Ireland and World War 1
While the figures are currently inconclusive, it is estimated that about 210,000 Irishmen served in the British forces during the war. Over 35,000 were killed. Others enlisted in the U.S.A., Canada, Australia and New Zealand, though the numbers are approximate at present.
Division Over Home Rule
Ireland was tense in the lead-up to the outbreak of the war due to the split over Home Rule. The third Home Rule Bill passed through the British parliament on 25 May 1914. However, there was staunch opposition to it amongst unionists. They had founded the Ulster Volunteers to oppose Home Rule and the Irish Volunteers were founded to support it. In September 1914, it was agreed that Home Rule would be postponed until after the war, thereby avoiding the potential for conflict between the two sides.
Members of both volunteer organisations joined-up in their thousands. The Ulster Volunteers wished to show their loyalty in the hope that Home Rule would be abandoned. The Irish Volunteers split, with most – an estimated 180,000 – heeding the call of John Redmond, leader of the Home Rule Party, to support Britain in the war. About 12,000 refused to do so. A small number of those were involved in the 1916 Rising, which was planned in response to the war. Its leaders believed that Britain’s involvement in the conflict favoured the cause of independence and they sought help from Germany in planning the rising.
Before the war, 9% of the British army was Irish. At the beginning of hostilities, there was much propaganda in Ireland about the plight of Belgium, a small Catholic country. German atrocities against Belgian civilians – which did occur – were emphasised and at times exaggerated to encourage men to enlist. The implicit connection was made between fighting for Belgian freedom and that of Ireland.
Recruitment in Ireland remained voluntary throughout the war and an analysis of the statistics shows that it was generally in line with trends in Britain in the early stages of the conflict. However, recruitment declined especially after 1916. Conscription was introduced in Britain in that year and when the government attempted to enforce it here in 1918, there was overwhelming opposition from all sections of society, including the Catholic Church. The plan was dropped.
There were eight infantry regiments recruited in Ireland, each with a specific catchment area.
- The Royal Inniskilling Fusiliers: Donegal, Derry, Tyrone, Fermanagh; depot in Omagh.
- The Royal Irish Rifles: Antrim, Down; depot in Belfast.
- The Royal Irish Fusiliers: Armagh, Monaghan, Cavan, Louth; depot in Armagh.
- The Connaught Rangers: Galway, Mayo, Sligo, Leitrim, Roscommon; depot in Renmore, Co. Galway.
- The Leinster Regiment: Longford, Westmeath, Meath, King’s Co. (Offaly), Queen’s Co. (Laois); depot was Crinkill Barracks, Birr.
- The Royal Dublin Fusiliers: Dublin, Kildare, Wicklow, Carlow; depot in Naas.
- The Royal Irish Regiment: Tipperary, Kilkenny, Waterford, Wexford; depot in Clonmel.
- The Royal Munster Fusiliers: Clare, Limerick, Kerry, Cork; depot in Tralee.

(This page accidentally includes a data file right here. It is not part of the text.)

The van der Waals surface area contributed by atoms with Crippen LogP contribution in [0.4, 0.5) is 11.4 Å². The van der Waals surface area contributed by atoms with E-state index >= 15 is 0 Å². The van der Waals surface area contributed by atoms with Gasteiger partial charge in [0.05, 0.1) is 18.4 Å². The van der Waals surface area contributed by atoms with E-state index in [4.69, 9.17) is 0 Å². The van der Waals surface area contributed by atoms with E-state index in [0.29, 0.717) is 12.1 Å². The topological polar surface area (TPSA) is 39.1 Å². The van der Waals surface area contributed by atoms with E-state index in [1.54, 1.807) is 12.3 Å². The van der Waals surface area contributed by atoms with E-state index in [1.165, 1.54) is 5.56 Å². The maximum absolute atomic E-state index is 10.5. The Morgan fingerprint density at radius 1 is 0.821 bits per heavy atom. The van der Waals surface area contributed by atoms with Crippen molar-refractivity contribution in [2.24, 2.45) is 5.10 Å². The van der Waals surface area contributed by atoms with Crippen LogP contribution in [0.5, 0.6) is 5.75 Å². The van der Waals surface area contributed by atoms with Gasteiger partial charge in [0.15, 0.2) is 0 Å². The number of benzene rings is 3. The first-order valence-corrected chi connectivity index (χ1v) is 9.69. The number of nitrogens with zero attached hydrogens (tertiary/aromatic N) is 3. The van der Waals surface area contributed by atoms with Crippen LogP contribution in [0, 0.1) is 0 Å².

Each regiment consisted of a number of battalions and each battalion was composed of about 1,000 men.
In addition to the infantry regiments listed above, there were the Irish Guards, with their headquarters in London, and some cavalry regiments including the North Irish Horse and the South Irish Horse.
Regiments were grouped together in brigades and brigades in divisions. Irish regiments made up all or most of three divisions in the British army during the war. The 10th (Irish) Division served in Gallipoli, Salonika (Greece) and Palestine. The 16th (Irish) Division served on the Western Front, including at the Somme and around Ypres. The 36th (Ulster) Division also served on the Western Front and sustained very heavy casualties at the beginning of the Battle of the Somme.
Edward Carson was leader of the Ulster Unionist Party and led unionist opposition to Home Rule in the run-up to the war. He was a member of the war cabinet under Prime Minister David Lloyd George.
Notable Irish Soldiers
Lance Corporal Francis Ledwidge (1887-1917)
Francis Ledwidge, ‘poet of the blackbirds’, was a trade unionist and nationalist. He was born in Janeville, Slane, Co. Meath. He was largely self- educated and began writing at a young age. Edward Plunkett, Lord Dunsany, became his supporter and patron. Ledwidge was killed near Ypres on 31 July 1917.
Willie Redmond (1861-1917)
Willie Redmond was the younger brother of John Redmond, the Home Rule Party leader. He was born in Ballytrent, Co. Wexford. A barrister, he was also an agitator for land reform and a determined Home Ruler. The Redmond brothers believed that both the Catholic and Protestant traditions could be reconciled through men from both sides serving in the war. Redmond was killed on the joint offensive by the 16th (Irish) and 36th (Ulster) Divisions on the Messines Ridge near the village of Wytschaete (now Wijtschate).
Tom Kettle (1880-1916)
Tom Kettle was an economist, journalist, barrister, writer and Home Rule politician who is best remembered for the poetry he wrote in the field. The best known is the moving To My Daughter Betty, the Gift of God written just days before his death at Ginchy during the Battle of the Somme.